China has an incredible wealth of cultural heritage in all forms. China’s archaeological record in the form of built cultural heritage and portable cultural heritage has long been admired in China and around the world. Unfortunately, this admiration has led to the desire to acquire for public and private collections. The past exploitation of China’s cultural heritage is a matter of contentious debate in the world today. To protect its remaining cultural heritage in the form of antiquities and artworks, China has developed stringent regulations on the export of cultural relics. Unfortunately, the illicit excavation and export of cultural relics from China remains a major problem. This problem has been exacerbated because China’s two Special Administrative Regions (SARs) – Hong Kong and Macau – are not subject to these stringent regulations. Hong Kong and Macau have their own laws and regulations concerning cultural relics, which are aimed at protection of the relics in these regions and were never intended to deal with the protection of China’s heritage as a whole. In fact, Hong Kong and Macau have long been identified as the major illicit export routes for China’s cultural relics. This seminar will consider the issues with the legal and regulatory frameworks of Hong Kong and Macau which not only permit continued trafficking in China’s cultural heritage through them, but may even encourage traffickers to choose these routes. The seminar will consider how the Greater Bay Area initiative may provide the ideal impetus to harmonize the policies of the Mainland, Hong Kong and Macau to combat the illicit trade in China’s cultural heritage. Such a harmonized Greater Bay Area cultural heritage policy could create a synchronized and coherent legal and regulatory framework in the three legal jurisdictions to combat trafficking in China’s culture relics. The seminar will also consider whether this is not just an opportunity for China, Hong Kong and Macau to harmonize their policy, regulation and law, but whether such harmonization may be an obligation on China under international law.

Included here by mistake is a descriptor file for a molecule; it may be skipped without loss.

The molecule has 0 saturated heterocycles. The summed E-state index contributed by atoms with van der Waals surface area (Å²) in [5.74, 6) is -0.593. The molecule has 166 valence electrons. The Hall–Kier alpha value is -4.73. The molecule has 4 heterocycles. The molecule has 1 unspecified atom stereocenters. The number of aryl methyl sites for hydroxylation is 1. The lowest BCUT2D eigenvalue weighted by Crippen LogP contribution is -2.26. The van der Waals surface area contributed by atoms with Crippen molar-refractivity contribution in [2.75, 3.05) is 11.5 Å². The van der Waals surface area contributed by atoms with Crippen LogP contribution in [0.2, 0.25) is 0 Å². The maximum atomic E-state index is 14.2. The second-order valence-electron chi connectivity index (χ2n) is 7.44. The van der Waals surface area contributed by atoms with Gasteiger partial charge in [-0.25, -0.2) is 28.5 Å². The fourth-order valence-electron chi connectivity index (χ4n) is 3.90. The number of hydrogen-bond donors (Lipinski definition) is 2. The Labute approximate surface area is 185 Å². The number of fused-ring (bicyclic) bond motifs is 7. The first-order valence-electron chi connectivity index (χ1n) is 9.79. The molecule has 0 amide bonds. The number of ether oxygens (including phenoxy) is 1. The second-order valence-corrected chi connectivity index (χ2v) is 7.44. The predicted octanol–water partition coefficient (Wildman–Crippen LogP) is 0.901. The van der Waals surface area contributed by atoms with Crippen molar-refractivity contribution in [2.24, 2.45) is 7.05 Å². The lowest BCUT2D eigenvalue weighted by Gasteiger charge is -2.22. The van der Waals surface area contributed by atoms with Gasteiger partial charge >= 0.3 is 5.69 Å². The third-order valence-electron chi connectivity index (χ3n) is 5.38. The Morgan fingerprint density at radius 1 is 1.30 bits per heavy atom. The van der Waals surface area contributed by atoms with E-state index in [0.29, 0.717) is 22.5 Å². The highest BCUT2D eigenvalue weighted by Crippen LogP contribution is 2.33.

About the Speaker:
Prof. Steven Gallagher, Professional Consultant, Professor of Practice in Law, CUHK LAW
The Law Society of Hong Kong has awarded this seminar 1 Continuing Professional Development (CPD) point.